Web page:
Trazodone used off-label for insomnia is not associated with improvements in daytime impairment, according to study results presented at the 2023 Annual Meeting of the American Academy of Sleep Medicine and the Sleep Research Society, held from June 3 to 7 in Indianapolis, Indiana.
While clinical practice guidelines recommend against the use of trazodone for insomnia, it is often used off-label to treat this condition. Researchers conducted a real-world study to assess the effects of trazodone on daytime impairment in patients with insomnia.
The researchers collected data from October 2015 through March 2020 from HealthVerity, insurance claims, and physician notes. They extracted patient demographic and prescription information from the insurance claims.
Patients included in this study were US adults aged 18 years and older who were prescribed trazodone as a first-line therapy for insomnia. The researchers developed an ontology analogous to the Insomnia Daytime Symptoms and Impact Questionnaire (IDSIQ) with 3 domains: alert/cognition, mood, and sleepiness.
The frequency of daytime impairment symptoms was measured as annualized rates and standardized by 1-year. In the study population, daytime impairment occurred starting from 182 days before treatment to approximately 3 months during treatment on average.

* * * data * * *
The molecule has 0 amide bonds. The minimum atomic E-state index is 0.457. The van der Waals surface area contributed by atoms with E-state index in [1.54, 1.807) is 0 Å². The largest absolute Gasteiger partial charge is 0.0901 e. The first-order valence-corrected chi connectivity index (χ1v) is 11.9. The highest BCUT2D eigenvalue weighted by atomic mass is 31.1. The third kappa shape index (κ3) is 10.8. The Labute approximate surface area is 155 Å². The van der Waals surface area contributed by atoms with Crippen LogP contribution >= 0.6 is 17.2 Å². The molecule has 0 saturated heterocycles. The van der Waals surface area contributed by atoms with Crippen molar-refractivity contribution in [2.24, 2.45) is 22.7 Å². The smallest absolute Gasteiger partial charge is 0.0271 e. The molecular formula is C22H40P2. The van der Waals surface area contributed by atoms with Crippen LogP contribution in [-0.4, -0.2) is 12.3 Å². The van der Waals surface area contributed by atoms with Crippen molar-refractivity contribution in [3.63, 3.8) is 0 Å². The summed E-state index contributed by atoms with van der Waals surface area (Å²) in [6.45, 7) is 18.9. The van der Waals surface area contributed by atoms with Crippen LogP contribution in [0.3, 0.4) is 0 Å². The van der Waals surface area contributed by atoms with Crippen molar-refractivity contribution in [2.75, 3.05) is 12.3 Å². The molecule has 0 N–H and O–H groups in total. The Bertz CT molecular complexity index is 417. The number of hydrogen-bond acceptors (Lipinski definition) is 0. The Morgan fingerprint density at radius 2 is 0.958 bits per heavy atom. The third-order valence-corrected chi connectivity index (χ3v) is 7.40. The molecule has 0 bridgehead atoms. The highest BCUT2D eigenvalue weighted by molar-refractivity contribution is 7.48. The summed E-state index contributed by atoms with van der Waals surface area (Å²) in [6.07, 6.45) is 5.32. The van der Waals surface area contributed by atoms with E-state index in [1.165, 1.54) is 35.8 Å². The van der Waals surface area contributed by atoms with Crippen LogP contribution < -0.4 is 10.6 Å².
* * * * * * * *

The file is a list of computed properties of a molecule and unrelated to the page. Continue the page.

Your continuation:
All symptoms documented by physicians were categorized into a specific domain. The researchers reported results according to trazodone dose: off-label insomnia treatment (<150 mg of trazodone) and approved depression dosage (≥150 mg of trazodone).
There were 1,187 patients taking doses less than 150 mg trazodone and 246 taking doses of 150 mg trazodone or greater. The annualized rate of daytime impairment for patients taking doses less than 150 mg was 139.4 for impairment symptoms before treatment and 147.5 for symptoms reported during treatment. This increase of 6% was found insignificant (P =.313).
For patients taking less than 150 mg of trazodone, the researchers found no statistically significant increases in each domain: alert/cognition (4%; P =.574), mood (10%; P =.173), and sleepiness (5%; P =.401).
The annualized rate for patients taking doses of 150 mg or greater before and during treatment was 143.5 and 142.2, respectively. This overall decrease of 1% was found insignificant (P =.941). Additionally, changes in each domain were found insignificant for this subgroup: alert/cognition (19%; P =.128), mood (14%; P =.400), and sleepiness (5%; P =.712) domains.
“Patients with insomnia prescribed trazodone show similar levels of daytime impairment before and during treatment,” the researchers concluded. “This study suggests that the use of trazodone in patients with insomnia is not associated with a decrease in daytime impairment.”
Disclosure: This research was supported by Idorsia Pharmaceuticals Ltd. Please see the original reference for a full list of disclosures.
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Büsser A, Olivieri A, Grandner M, McCall WV. Association between the real-world use of trazodone and daytime impairment in US patients with insomnia. Abstract presented at: SLEEP 2023; June 3-7, 2023; Indianapolis, IN. Abstract 0343.